Jane E. Heminger Hall, an education building in the College of Nursing, opened to the public Monday and is centered around a design that promotes health and wellness opportunities for students and faculty.
The hall is designed to facilitate the student experience through nature-based design, modernized lecture halls, a kitchen and small areas to take a break from what can be a long program. Laurel Van Dromme, chief of strategic partnerships and special projects at Ohio State, said the construction of Heminger Hall and the renovation to the first floor of Newton Hall cost $30.7 million.
“Having an environment that’s as supportive of health and wellness as our program here at the university just aligns the kind of what we do and the way we think or learn or practice or work with the spaces we’re in,” Van Dromme. said.
Van Dromme said Heminger Hall, located at 1577 Neil Ave., will be the first Ohio State building to be certified well, meaning it has received passing grades in its environmental characteristics that affect health and human well-being. These characteristics include air, water, food, light, fitness, comfort and mind, according to WELL v2 Building Standard.
The Heminger family promised a gift of naming for the building in 2021 after Jane Heminger’s career as a nurse. Gary Heminger, husband of Jane Heminger and member of the Ohio State Board of Trusteessaid at a virtual groundbreaking ceremony that he was proud of his wife’s past work and believes in the board’s vision for “transforming health and improving lives.”
Van Dromme said one of the key features of Heminger Hall is its focus on natural sounds, images and light. She said the design was inspired by a winter garden, complete with real indoor trees, a fireplace, natural wood trim, large windows and the soothing sound of running water.
“Bringing in natural sunlight makes a huge difference to an individual’s attitude and emotional well-being,” Van Dromme said.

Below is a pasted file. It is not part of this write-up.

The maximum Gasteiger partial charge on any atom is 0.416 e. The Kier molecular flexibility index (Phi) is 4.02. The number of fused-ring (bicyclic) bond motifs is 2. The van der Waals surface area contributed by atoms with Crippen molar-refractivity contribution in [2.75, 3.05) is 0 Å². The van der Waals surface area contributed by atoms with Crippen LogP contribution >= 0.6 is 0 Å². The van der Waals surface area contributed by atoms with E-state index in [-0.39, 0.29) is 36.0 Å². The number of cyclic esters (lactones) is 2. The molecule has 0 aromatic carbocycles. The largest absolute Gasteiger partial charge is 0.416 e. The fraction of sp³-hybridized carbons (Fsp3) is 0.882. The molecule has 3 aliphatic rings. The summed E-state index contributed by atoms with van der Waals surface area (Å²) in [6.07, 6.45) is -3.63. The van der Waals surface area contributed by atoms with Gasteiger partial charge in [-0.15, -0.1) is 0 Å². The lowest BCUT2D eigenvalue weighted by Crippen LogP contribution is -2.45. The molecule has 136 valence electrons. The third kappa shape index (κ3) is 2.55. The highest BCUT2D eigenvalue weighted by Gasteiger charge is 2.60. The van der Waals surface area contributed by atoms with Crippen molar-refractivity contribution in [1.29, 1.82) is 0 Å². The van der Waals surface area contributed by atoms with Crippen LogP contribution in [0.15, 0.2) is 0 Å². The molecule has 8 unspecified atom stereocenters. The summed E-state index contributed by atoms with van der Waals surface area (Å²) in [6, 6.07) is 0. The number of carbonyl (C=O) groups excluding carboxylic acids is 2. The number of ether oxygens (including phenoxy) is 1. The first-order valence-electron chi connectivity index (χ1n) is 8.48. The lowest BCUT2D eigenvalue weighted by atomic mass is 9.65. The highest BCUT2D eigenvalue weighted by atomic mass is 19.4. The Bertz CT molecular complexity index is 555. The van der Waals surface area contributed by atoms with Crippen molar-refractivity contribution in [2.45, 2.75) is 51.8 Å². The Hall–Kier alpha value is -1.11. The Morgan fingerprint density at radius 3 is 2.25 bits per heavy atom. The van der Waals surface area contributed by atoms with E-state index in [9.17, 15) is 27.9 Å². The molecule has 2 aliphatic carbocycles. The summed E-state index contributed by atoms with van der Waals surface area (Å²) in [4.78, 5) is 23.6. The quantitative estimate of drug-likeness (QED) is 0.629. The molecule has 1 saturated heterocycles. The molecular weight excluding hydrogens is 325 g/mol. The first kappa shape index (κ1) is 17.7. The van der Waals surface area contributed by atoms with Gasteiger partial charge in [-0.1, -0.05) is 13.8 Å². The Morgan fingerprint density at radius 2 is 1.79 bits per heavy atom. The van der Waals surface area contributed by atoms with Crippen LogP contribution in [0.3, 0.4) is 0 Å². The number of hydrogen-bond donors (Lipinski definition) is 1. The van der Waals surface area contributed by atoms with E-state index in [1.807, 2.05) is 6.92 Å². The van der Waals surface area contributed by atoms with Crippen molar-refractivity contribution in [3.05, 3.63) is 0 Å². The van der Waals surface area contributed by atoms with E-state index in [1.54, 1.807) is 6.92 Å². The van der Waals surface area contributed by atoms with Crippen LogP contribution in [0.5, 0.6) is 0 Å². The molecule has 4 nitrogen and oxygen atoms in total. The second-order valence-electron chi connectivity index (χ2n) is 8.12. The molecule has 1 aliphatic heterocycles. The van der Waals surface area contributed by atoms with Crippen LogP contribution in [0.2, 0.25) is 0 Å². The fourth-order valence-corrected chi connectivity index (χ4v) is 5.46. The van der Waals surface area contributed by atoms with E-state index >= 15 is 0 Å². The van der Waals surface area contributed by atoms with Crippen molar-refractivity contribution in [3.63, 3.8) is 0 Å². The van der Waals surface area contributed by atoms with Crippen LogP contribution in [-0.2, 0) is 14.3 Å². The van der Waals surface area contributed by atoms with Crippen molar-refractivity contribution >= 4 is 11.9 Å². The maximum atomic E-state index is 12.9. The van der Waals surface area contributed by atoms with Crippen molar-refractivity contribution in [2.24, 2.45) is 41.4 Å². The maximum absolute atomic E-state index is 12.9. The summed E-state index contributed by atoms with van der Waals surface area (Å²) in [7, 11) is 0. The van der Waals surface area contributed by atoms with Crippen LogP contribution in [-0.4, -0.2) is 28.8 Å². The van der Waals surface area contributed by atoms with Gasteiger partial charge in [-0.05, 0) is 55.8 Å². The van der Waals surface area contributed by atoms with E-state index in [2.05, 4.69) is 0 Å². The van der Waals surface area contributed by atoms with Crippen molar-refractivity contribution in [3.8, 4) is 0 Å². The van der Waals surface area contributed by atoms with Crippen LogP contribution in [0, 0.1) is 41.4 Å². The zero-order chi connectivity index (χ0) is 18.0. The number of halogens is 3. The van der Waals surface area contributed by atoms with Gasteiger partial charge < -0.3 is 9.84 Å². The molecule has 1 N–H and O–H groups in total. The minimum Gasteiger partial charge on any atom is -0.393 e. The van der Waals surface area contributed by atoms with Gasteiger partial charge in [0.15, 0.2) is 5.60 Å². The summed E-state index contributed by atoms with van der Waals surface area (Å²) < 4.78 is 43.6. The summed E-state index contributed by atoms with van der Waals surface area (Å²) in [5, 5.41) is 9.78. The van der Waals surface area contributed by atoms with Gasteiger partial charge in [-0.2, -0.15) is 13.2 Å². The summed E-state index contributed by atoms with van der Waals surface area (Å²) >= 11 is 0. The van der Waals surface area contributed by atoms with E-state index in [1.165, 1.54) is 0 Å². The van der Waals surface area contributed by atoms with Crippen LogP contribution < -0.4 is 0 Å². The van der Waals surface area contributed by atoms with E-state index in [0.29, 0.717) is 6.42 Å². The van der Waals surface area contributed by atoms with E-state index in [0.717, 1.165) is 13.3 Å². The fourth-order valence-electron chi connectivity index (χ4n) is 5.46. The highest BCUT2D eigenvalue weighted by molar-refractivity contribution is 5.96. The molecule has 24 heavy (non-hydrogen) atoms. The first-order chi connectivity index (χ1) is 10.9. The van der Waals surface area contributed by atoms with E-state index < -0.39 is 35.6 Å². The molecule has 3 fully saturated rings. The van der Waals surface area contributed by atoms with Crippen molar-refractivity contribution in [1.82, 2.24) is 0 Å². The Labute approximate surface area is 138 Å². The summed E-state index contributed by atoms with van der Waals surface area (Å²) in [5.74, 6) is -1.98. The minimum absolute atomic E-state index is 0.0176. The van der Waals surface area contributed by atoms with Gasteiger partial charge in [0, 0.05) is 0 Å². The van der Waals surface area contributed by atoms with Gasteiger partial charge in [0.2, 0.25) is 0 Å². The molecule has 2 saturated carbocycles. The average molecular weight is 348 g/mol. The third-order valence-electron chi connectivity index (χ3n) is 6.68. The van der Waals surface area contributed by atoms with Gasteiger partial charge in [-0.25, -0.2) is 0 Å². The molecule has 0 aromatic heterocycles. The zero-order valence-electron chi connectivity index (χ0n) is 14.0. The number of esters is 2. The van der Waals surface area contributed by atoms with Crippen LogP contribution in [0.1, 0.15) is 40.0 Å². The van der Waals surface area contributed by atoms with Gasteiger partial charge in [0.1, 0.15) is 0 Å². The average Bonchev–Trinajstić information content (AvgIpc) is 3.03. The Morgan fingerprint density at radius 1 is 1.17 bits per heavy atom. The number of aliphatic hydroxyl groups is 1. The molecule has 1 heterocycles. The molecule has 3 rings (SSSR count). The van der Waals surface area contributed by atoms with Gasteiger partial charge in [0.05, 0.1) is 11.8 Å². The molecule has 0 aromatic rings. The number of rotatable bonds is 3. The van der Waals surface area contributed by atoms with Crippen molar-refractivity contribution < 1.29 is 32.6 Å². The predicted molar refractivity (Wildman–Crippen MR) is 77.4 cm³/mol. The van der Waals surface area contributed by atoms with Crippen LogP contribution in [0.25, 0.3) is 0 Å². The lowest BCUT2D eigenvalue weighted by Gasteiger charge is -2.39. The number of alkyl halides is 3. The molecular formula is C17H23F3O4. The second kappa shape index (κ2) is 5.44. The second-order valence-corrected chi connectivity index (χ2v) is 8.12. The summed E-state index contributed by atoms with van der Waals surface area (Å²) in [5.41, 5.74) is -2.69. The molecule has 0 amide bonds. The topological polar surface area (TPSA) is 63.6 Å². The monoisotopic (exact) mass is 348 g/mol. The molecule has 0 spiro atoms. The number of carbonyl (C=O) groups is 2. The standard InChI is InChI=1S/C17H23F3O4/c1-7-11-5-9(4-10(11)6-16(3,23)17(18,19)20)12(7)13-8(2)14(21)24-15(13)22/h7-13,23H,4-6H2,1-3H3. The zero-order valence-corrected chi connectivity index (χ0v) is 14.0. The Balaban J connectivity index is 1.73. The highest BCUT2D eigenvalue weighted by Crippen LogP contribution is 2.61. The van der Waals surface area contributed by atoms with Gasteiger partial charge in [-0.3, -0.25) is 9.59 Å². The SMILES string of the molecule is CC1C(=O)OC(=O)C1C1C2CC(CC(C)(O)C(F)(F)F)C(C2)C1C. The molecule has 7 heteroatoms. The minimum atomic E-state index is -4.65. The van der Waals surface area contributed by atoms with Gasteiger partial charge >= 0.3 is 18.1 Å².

Katie Strayer, a third-year nursing major and hall student assistant, said the new features in Heminger Hall make a massive physical and mental difference in one’s ability to learn and focus.
“I have a class on Mondays that’s three and a half hours long,” Strayer said. “Nursing lectures, the further you get into the program, tend to get denser and longer, so when you’re sitting in a dark room for that long, you can’t learn. You get distracted. In a more breathable space, I think it will be really conducive to long lectures.”
Van Dromme said Heminger Hall classrooms are built with long lectures in mind as all desks are properly spaced and have outlets to allow students to plug in their tablets and laptops.
For non-nursing students and faculty, Strayer said the new building still has a lot to offer in terms of health and wellness.
“I think the open lighting and all the greenery and natural wood on the walls is a very welcoming environment if you need to take a break,” Strayer said. “It’s not as hectic of a study environment as other buildings can be.”
Van Dromme said students and employees can feel comfortable in the Barbara and Lawrence Berger Demonstration Nutrition Kitchen on the first floor to eat, learn how to cook and prepare healthy meals they can make themselves.
Strayer said the building has rooms where students can rest whenever they need to.
“We also have these things called break rooms,” Strayer said. “It’s basically a chair or two, a little table and a lamp, and then you can just close and close it and then it’s literally just a wellness room for you to take a break from everything.”